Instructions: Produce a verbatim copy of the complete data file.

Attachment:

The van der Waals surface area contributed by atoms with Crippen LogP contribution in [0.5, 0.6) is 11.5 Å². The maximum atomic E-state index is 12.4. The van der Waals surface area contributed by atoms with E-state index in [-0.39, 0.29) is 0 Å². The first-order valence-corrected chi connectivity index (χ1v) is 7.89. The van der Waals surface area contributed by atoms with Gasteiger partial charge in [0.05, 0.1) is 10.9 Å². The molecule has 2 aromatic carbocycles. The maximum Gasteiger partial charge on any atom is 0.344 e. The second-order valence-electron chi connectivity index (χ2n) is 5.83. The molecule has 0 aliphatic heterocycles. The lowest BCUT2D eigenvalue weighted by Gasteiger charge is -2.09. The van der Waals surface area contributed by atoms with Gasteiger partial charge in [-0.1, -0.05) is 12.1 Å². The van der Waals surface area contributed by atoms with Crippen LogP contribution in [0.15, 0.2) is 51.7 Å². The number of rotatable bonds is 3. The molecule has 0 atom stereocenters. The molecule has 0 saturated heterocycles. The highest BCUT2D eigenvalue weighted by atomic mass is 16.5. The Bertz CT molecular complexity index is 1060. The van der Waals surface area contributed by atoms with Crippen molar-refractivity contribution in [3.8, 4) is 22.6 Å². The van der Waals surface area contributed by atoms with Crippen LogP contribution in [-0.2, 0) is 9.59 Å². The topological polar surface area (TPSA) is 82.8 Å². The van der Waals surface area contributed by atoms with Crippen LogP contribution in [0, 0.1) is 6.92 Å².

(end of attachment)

The van der Waals surface area contributed by atoms with Crippen LogP contribution in [0.5, 0.6) is 11.5 Å². The maximum atomic E-state index is 12.4. The van der Waals surface area contributed by atoms with E-state index in [-0.39, 0.29) is 0 Å². The first-order valence-corrected chi connectivity index (χ1v) is 7.89. The van der Waals surface area contributed by atoms with Gasteiger partial charge in [0.05, 0.1) is 10.9 Å². The molecule has 2 aromatic carbocycles. The maximum Gasteiger partial charge on any atom is 0.344 e. The second-order valence-electron chi connectivity index (χ2n) is 5.83. The molecule has 0 aliphatic heterocycles. The lowest BCUT2D eigenvalue weighted by Gasteiger charge is -2.09. The van der Waals surface area contributed by atoms with Gasteiger partial charge in [-0.1, -0.05) is 12.1 Å². The van der Waals surface area contributed by atoms with Crippen LogP contribution in [0.15, 0.2) is 51.7 Å². The number of rotatable bonds is 3. The molecule has 0 atom stereocenters. The molecule has 0 saturated heterocycles. The highest BCUT2D eigenvalue weighted by atomic mass is 16.5. The Bertz CT molecular complexity index is 1060. The van der Waals surface area contributed by atoms with Crippen molar-refractivity contribution in [3.8, 4) is 22.6 Å². The van der Waals surface area contributed by atoms with Crippen LogP contribution in [-0.2, 0) is 9.59 Å². The topological polar surface area (TPSA) is 82.8 Å². The van der Waals surface area contributed by atoms with Crippen LogP contribution in [0, 0.1) is 6.92 Å².